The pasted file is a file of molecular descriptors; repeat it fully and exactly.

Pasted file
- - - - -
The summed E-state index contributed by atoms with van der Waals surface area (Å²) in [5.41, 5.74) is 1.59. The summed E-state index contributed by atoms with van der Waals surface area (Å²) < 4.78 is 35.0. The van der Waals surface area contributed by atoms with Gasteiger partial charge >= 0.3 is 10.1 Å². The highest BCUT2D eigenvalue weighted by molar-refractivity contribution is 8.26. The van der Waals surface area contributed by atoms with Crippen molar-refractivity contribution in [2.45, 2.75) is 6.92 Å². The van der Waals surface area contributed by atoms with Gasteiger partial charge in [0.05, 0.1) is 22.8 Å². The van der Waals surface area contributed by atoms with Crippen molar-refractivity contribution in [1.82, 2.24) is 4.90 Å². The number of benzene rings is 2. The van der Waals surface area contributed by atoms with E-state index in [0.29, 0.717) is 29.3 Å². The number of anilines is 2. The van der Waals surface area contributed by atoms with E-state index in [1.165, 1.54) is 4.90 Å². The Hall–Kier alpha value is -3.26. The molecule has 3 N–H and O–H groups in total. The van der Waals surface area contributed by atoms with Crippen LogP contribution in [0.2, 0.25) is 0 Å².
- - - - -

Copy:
The summed E-state index contributed by atoms with van der Waals surface area (Å²) in [5.41, 5.74) is 1.59. The summed E-state index contributed by atoms with van der Waals surface area (Å²) < 4.78 is 35.0. The van der Waals surface area contributed by atoms with Gasteiger partial charge >= 0.3 is 10.1 Å². The highest BCUT2D eigenvalue weighted by molar-refractivity contribution is 8.26. The van der Waals surface area contributed by atoms with Crippen molar-refractivity contribution in [2.45, 2.75) is 6.92 Å². The van der Waals surface area contributed by atoms with Gasteiger partial charge in [0.05, 0.1) is 22.8 Å². The van der Waals surface area contributed by atoms with Crippen molar-refractivity contribution in [1.82, 2.24) is 4.90 Å². The number of benzene rings is 2. The van der Waals surface area contributed by atoms with E-state index in [0.29, 0.717) is 29.3 Å². The number of anilines is 2. The van der Waals surface area contributed by atoms with E-state index in [1.165, 1.54) is 4.90 Å². The Hall–Kier alpha value is -3.26. The molecule has 3 N–H and O–H groups in total. The van der Waals surface area contributed by atoms with Crippen LogP contribution in [0.2, 0.25) is 0 Å².